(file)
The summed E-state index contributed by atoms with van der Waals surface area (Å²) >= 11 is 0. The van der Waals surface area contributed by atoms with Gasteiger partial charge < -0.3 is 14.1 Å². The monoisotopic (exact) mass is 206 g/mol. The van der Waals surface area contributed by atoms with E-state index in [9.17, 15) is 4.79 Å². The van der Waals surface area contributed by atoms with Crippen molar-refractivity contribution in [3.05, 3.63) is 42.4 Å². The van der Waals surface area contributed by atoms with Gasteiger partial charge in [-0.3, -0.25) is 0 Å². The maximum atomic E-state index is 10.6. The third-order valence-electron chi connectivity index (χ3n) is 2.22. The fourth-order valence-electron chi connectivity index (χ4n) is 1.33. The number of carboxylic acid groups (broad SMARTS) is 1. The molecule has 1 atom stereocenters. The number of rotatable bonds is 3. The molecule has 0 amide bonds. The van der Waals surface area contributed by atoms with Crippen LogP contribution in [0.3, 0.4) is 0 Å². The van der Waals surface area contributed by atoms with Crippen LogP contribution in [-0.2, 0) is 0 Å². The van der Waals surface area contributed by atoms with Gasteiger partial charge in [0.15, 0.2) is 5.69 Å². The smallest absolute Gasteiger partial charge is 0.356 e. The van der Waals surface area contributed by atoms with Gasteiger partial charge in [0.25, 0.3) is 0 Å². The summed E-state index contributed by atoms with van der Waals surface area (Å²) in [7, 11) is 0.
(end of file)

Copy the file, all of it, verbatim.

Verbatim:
The summed E-state index contributed by atoms with van der Waals surface area (Å²) >= 11 is 0. The van der Waals surface area contributed by atoms with Gasteiger partial charge < -0.3 is 14.1 Å². The monoisotopic (exact) mass is 206 g/mol. The van der Waals surface area contributed by atoms with E-state index in [9.17, 15) is 4.79 Å². The van der Waals surface area contributed by atoms with Crippen molar-refractivity contribution in [3.05, 3.63) is 42.4 Å². The van der Waals surface area contributed by atoms with Gasteiger partial charge in [-0.3, -0.25) is 0 Å². The maximum atomic E-state index is 10.6. The third-order valence-electron chi connectivity index (χ3n) is 2.22. The fourth-order valence-electron chi connectivity index (χ4n) is 1.33. The number of carboxylic acid groups (broad SMARTS) is 1. The molecule has 1 atom stereocenters. The number of rotatable bonds is 3. The molecule has 0 amide bonds. The van der Waals surface area contributed by atoms with Crippen LogP contribution in [0.3, 0.4) is 0 Å². The van der Waals surface area contributed by atoms with Crippen LogP contribution in [-0.2, 0) is 0 Å². The van der Waals surface area contributed by atoms with Gasteiger partial charge in [0.15, 0.2) is 5.69 Å². The smallest absolute Gasteiger partial charge is 0.356 e. The van der Waals surface area contributed by atoms with Gasteiger partial charge in [0.25, 0.3) is 0 Å². The summed E-state index contributed by atoms with van der Waals surface area (Å²) in [7, 11) is 0.